Taking Back the Market

How Apple Can Kill Off $1.29 iTunes Tracks

Tim Nash - 2009.04.14

Asking fans to pay 30% more per track during the worst recession in most people's lifetime is yet another ill thought out move by the major music labels. They seem to have the idea that their recorded music is an essential part of entertainment today, and thus they are entitled to a high level of revenue to keep their failing business model going.

Higher Prices Reduce Sales

Higher prices may even lead to less revenue, according to Billboard, which looked at what happened in the first few days: "The changes in chart position between Tuesday and Thursday, however, clearly show that higher prices had forced many songs to cede chart position to lower-priced songs."

What's more, it is not in Apple's interest to help the major music labels to promote more expensive music. Apple wants to promote people having more music - of preferably higher quality. This takes up more memory and therefore sells ever higher capacity iPods.

Those wonderful heads of the major music labels have forgotten a major lesson from Marketing 101. If the organisations you are relying on to market your product have interests opposite to yours, the marketing campaign won't work. Even worse, in this case the customers, the people paying for the music, can easily move to free.

The Upgrade Conundrum

Asking fans to pay 30¢ to "upgrade"' their libraries to better quality, DRM-free tracks was yet another case of wanting a few more dollars now and forgetting about the future. The current bosses seem to be interested only in hanging on for the next bonus rather than growing the business.

If the labels really wanted to have music lovers buying from more distributors, they would have waived all fees so that everyone could upgrade their library to iTunes Plus for nothing. Everyone could then easily migrate away from iTunes and iPods.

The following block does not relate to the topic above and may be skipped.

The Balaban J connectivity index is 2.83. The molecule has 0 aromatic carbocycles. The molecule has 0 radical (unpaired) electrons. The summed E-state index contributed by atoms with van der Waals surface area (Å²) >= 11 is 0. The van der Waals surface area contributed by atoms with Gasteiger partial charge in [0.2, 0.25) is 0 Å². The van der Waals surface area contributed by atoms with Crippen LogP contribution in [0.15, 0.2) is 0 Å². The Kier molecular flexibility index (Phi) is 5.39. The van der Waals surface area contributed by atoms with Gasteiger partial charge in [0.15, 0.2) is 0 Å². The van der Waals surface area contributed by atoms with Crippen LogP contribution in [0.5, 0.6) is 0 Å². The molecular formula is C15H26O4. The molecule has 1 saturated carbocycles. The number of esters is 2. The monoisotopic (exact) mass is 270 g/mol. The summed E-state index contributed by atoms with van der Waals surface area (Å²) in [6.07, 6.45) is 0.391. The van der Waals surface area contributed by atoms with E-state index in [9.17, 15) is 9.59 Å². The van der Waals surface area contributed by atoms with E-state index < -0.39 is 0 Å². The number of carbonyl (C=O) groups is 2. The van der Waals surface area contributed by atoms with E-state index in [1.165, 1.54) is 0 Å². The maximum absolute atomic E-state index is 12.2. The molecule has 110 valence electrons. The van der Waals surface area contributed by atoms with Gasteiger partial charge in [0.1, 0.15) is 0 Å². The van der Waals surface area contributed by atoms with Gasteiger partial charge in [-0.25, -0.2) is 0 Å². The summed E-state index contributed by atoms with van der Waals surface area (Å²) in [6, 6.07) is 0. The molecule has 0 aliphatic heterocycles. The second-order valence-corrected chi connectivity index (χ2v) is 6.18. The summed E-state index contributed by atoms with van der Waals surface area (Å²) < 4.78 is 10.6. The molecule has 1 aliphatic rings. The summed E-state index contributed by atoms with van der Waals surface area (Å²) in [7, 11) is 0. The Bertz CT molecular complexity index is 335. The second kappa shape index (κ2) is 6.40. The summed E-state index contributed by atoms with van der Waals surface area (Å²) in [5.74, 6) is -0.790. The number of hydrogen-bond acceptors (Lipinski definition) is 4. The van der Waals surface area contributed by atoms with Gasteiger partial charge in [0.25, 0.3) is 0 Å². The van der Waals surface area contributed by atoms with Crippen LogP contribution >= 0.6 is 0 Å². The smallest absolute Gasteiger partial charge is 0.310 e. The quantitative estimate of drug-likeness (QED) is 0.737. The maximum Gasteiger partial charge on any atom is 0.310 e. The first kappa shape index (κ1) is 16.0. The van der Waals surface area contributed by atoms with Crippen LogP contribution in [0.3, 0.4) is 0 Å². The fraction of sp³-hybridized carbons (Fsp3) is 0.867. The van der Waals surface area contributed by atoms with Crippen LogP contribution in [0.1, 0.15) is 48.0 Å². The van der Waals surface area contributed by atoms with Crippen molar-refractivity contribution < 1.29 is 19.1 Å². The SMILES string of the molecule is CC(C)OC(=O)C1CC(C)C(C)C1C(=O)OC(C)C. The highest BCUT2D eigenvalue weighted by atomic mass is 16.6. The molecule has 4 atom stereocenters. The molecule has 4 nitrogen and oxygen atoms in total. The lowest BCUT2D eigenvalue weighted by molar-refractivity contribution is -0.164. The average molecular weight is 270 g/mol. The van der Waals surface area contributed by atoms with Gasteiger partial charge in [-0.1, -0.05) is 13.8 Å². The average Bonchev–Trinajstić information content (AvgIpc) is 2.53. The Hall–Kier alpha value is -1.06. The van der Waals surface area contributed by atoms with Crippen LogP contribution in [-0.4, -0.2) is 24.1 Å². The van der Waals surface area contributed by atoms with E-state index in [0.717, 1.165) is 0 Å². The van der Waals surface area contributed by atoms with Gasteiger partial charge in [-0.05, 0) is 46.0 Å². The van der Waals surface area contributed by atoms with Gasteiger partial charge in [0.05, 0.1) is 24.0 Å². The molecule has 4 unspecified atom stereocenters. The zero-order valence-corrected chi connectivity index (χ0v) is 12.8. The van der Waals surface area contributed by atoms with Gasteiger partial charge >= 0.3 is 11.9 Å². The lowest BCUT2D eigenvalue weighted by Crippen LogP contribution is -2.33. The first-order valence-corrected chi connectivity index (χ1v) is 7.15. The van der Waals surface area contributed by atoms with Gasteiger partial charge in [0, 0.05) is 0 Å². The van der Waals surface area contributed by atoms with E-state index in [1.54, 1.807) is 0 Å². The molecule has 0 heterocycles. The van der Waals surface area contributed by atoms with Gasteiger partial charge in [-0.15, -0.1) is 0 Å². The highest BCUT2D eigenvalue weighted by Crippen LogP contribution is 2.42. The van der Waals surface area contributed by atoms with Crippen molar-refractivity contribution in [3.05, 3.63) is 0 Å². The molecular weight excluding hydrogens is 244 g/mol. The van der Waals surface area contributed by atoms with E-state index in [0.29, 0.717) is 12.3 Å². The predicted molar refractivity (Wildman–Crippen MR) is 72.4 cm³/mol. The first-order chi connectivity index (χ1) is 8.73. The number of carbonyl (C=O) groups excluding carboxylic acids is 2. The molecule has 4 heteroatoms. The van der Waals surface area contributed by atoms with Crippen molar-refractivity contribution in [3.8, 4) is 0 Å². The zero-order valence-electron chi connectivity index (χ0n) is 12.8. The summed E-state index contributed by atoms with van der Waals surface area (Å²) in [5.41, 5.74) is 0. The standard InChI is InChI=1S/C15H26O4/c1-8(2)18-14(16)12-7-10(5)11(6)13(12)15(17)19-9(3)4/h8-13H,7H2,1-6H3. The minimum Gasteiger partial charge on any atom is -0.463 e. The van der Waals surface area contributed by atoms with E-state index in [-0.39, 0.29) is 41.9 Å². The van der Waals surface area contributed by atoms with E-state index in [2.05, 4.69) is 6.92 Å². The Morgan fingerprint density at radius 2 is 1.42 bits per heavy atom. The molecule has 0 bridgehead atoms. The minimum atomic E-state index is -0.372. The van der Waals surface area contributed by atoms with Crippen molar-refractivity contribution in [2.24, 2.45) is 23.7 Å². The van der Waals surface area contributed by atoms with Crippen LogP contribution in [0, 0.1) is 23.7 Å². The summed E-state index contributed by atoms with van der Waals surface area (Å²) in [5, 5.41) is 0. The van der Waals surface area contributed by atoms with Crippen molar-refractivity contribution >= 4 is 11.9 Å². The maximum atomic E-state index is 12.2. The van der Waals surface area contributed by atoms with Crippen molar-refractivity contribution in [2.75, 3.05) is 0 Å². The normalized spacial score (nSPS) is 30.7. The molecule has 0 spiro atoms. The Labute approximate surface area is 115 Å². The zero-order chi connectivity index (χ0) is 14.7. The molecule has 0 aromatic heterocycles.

As it is most people will only upgrade some tracks, those that they really want at high quality, and will stick with "good enough" for the rest. This means they will also stick with iTunes and iPods as long as those too are, at least, "good enough".

The iTunes Store is easily the largest distributor of paid digital music and makes a profit, but it is not a major source of Apple's profit. Indeed Apple always talks about having it break even. It is there to make it easy for iPod customers to buy music, so they don't have to buy CDs and transfer the tracks they want to listen to, and so Apple can deflect legislation from organisations wanting to tax iPods because of P2P downloads. It also keeps customers buying regularly from Apple. All those successful small buys keep bringing them back to a website where the new higher margin products are ready waiting for them.

The App Store

The time when all those small buys were music has passed, and now the music industry no longer has any kind of hold on Apple. The App Store fills the role much better. More importantly the apps only work on Apple products, and, at the current rate of growth, the number of apps downloaded per month should be greater than music downloads within two years.

The apps are mainly written by small companies and people who are happy to make money and accept standard Contract Terms and Conditions. This avoids long negotiations with companies that seemingly can't recognise that all they own of value is a back catalog, and it is in their interest as well as Apple's to make money from it.